BTW, kudos to your daughter for being such a motivated, exceptional student. I would love to have her in one of my classes!
    Two Universities in Canada here too, and it's considered unethical, but that sure doesn't stop them from doing it.
    Here there isn't really much you can do except challenge the grade on the assignment, test, final or whatever it is. Usually when you challenge, at least with the profs, they'll adjust your grade to a better representation of what it should be because they know they were wrong and they don't want it going to the Dep't.

    Asking her prof about it is a great start. I'd suggest setting up a meeting with the prof to go over the exam. It's amazing how many percentages they'll "find" upon review.

  5. #5
    FORT Fogey BoBoFan's Avatar
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    Re: Curving Grades

    Quote Originally Posted by canuckinchile;2607581;
    My first question would be about class size. How big is the class? Bell curving a small class is not right.
    Classes are VERY Small! Thanks for ALL of your responses... so many right now that I need to catch up. Thanks for the input guys!
    I thought this topic would create something, just too bad that my daughter's dilemma has to be the topic. It seems to be as widespread as I had imagined.

  6. #6
    Being VIP Yardgnome's Avatar
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    Re: Curving Grades

    Are they using a true bell curve or are they just curving all the grades up? In my undergrad it was not uncommon for the profs to curve the grades up and a true bell curve was not used. In my Law School classes a true bell curve is used and it really sucks.

  7. #7
    FORT Fogey BoBoFan's Avatar
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    Re: Curving Grades

    I honestly do not know what kind of curve is used, but if it looks like Hoover and sounds like a Hoover.. It probably sucks... just as curving does.
    Apparently I'm onto something here and imo I don't think it's fair.
    Keep the responses coming! Thank you!

  8. #8
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    Re: Curving Grades

    I don't really understand how your daughter's grade went from a 90 to a 76, the only curves I ever had at university were when the highest grade was bumped up to 100% and then the rest of the class was marked up against that standard. More commonly, questions that a great majority of the class missed (multiple choice) were "thrown out" which lowered the points possible on the exam, but didn't change the points earned. In both of these grades are never lowered though...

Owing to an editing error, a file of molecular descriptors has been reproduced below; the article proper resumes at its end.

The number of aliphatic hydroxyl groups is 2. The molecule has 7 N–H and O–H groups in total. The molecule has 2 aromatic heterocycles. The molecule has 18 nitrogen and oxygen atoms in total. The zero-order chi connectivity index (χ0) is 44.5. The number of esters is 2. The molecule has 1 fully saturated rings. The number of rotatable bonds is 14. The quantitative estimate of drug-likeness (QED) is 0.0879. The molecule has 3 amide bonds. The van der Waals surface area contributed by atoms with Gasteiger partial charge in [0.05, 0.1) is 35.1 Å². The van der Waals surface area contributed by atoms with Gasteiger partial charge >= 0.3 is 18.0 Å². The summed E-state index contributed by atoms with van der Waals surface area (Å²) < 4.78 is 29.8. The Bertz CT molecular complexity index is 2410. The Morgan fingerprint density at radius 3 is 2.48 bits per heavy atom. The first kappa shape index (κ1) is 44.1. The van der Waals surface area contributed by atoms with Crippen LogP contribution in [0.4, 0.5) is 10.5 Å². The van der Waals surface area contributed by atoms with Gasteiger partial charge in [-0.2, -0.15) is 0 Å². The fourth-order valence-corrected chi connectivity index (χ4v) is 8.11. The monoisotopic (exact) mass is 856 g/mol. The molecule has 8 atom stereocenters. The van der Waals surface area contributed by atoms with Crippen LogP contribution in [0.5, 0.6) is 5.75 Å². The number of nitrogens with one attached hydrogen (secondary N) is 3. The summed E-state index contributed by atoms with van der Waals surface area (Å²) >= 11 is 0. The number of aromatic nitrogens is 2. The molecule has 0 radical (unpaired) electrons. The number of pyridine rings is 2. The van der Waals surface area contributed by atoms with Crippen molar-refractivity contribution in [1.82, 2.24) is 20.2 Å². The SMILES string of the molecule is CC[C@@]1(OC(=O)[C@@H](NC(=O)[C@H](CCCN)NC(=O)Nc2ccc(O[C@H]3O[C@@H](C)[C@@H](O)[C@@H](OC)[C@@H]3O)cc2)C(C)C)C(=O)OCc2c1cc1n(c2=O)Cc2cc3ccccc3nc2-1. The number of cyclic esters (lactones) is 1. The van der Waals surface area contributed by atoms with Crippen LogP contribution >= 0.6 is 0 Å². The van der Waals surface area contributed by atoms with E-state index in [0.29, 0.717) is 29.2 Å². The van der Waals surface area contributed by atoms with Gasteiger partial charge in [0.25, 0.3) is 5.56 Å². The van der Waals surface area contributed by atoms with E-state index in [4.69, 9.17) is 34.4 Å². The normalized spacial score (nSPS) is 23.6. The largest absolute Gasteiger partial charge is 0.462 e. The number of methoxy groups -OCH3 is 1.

"It is my belief, however, that the truth is generally preferable to lies..."

  9. #9
    FORT Fogey BoBoFan's Avatar
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    Re: Curving Grades

    Quote Originally Posted by Spoose;2607484;
    At my school (university in Canada) curving grades is considered unethical and is strictly prohibited! It is the professors responsibility to prepare an exam (and prepare the students!) so there will be an even or normal distribution of marks. If an exam is written and the class average is really low (say 42%) then it is obvious that the students were not adequately prepared or the exam was too hard. If one student does exceptionally well (80 or 90% when the class average is 42%) it is extremely unfair to penalize that one student because of the poor performance of the rest of the class.

    I actually don't understand how grades are curved (the actual math behind it) but believe that it is unfair and should never happen.

    BTW, kudos to your daughter for being such a motivated, exceptional student. I would love to have her in one of my classes!
    Thank you Spoose!
    My daughter would be honored for you wanting her your class!
    She gives it her all... she received some great awards in her last year of High School. It took her three years in High School to prove what she was all about and she amazed everyone at the end (High School Graduation

  10. #10
    everything under the sun lopevian's Avatar
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    Re: Curving Grades

    Well BoBo, I think grading curves stink. It is not a fair representation of any individual student. If they need to compile their stats and averages for a column on some report or whatever, that's fine, and probably helpful and necessary. But every student deserves a truly reflective, individual grade. They need to keep that separate. Good for your daughter for deciding to make her feelings known to her Professor.